An erotic wall painting from Pompeii
Pornography has an extensive history. Sexually suggestive and explicit artwork is as ancient as artwork of any other content; explicit photographs date to very shortly after the invention of photography; and among the earliest films are works depicting nudity and explicit sex.
Nude human beings and sexual activities are depicted in some paleolithic art (e.g. Venus Figurines); however, it is not certain that the purpose was sexual arousal, as the images may have had instead a spiritual significance. There are numerous pornographic paintings on the walls of ruined Roman buildings in Pompeii. One notable example is a brothel in which the various sexual services are advertised in murals above each door. In Pompeii you can also see phalli and testicles engraved in the sidewalks, pointing the way to the prostitution and entertainment district, to aid visitors in finding their way (see Erotic art in Pompeii). Archaeologists in Germany reported in April 2005 that they had found what they believe is a 7,200-year-old pornographic scene depicting a male figurine bending over a female figurine in a manner suggestive of sexual intercourse. The male figure has been named Adonis von Zschernitz. 
Pornographic comic books known as Tijuana bibles began appearing in the U.S. in the 1920s.
In the second half of the 20th century, pornography in the United States evolved from the so-called "men's magazines" such as Playboy and Modern Man of the 1950s. These magazines featured nude or semi-nude women, sometimes apparently engaging in the act of masturbation, although their genitals or pubic hair were not actually displayed. By the late 1960s, however, these magazines, which by then included Penthouse, began to evolve into more explicit displays, eventually, by the 1990s, featuring sexual penetration, lesbianism and homosexuality, group sex, masturbation, and fetishes.
The first explicitly pornographic film with a plot that received a general theatrical release in the U.S. is generally considered to be Mona (also known as Mona the Virgin Nymph), a 59-minute 1970 feature by Bill Osco and Howard Ziehm, who went on to create the relatively high-budget hardcore/softcore (depending on the release) cult film Flesh Gordon.
The 1971 film The Boys in the Sand represented a number of pornographic "firsts." It was the first generally available gay pornographic movie. It was the first porn film to include onscreen credits for its cast and crew (albeit largely under pseudonyms). It was the first porn film to parody the title of a mainstream movie (in this case, The Boys in the Band). And it is the only X-rated pornographic film to be reviewed by The New York Times.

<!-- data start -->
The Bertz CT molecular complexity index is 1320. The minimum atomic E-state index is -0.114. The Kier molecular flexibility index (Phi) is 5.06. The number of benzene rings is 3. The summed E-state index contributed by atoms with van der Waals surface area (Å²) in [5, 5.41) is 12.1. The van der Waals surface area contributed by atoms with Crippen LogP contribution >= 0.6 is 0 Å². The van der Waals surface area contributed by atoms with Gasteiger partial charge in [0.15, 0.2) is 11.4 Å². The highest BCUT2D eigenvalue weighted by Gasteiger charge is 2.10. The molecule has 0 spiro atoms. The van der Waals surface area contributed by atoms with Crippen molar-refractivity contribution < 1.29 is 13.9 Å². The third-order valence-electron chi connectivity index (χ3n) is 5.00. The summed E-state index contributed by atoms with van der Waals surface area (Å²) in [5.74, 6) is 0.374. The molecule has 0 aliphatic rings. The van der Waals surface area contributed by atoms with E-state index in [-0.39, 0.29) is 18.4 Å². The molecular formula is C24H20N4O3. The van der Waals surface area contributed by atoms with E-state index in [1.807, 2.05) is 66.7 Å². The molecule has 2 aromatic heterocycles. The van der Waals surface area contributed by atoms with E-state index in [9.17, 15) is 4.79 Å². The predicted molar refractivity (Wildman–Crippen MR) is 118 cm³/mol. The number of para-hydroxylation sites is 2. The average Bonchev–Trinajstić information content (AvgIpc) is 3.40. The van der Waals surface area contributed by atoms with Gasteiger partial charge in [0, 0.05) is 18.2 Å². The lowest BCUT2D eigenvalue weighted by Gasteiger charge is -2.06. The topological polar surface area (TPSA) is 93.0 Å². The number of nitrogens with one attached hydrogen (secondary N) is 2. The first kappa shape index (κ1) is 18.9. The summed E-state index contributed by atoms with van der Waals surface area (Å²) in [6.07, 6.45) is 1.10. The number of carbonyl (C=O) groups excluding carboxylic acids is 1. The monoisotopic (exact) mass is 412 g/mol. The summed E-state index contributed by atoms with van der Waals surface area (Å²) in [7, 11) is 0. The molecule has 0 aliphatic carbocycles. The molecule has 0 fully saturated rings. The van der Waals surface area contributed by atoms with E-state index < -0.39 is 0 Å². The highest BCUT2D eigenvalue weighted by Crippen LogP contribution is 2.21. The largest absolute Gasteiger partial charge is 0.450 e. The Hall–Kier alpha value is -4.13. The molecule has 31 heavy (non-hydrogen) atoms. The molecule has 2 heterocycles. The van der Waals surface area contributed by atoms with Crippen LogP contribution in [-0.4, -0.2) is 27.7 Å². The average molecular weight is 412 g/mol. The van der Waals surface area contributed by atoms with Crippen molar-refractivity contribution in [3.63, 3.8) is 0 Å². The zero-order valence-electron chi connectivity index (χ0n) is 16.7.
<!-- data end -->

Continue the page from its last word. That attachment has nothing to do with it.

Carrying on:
Technology and pornography
Mass-distributed pornography is as old as the printing press. Almost as soon as photography was invented, it was being used to produce pornographic photographs. Indeed some claim that pornography has been a driving force in the take up of technologies from the printing press, through photography (still and motion) to video, satellite TV and the internet
With the arrival of the Internet, the availability of pornography increased greatly. Some of the most successful internet entrepreneurs are those who operate pornographic internet sites. As well as conventional photographic or video pornography, some sites offer an "interactive" video game-like entertainment. Due to the international character of the Internet, it provides an easy means whereby consumers, residing in countries where pornography is either entirely illegal, or at least that which does not furnish physical proof of age, can easily acquire such material from sources in another country where it is legal or remains unprosecuted. See internet pornography.
The low cost of copying and delivering digital data boosted the formation of private circles of people swapping pornography. With the advent of peer-to-peer file sharing applications such as Kazaa, pornography swapping has reached new heights. Free pornography became available en masse from other users and is no longer restricted to private groups. Large amounts of free pornography on the Internet is also distributed for marketing purposes to encourage subscriptions to paid content.
Since the late 90's, "porn from the masses for the masses" seems to have become another new trend. Cheap digital cameras, increasingly powerful and user-friendly software, and easy access to pornographic source material have made it possible for individuals to produce and share home-made or home-altered porn for next to no cost.
On the Internet, pornography is sometimes referred to as pr0n which is misspelled p0rn — porn written with zero, a common style in a so called leet speak. One theory on the origins of this spelling is that it was devised to fool text filters on instant messaging programs or chat rooms.
According to Google, 68 million searches including some variation of the word "porn" occur every day.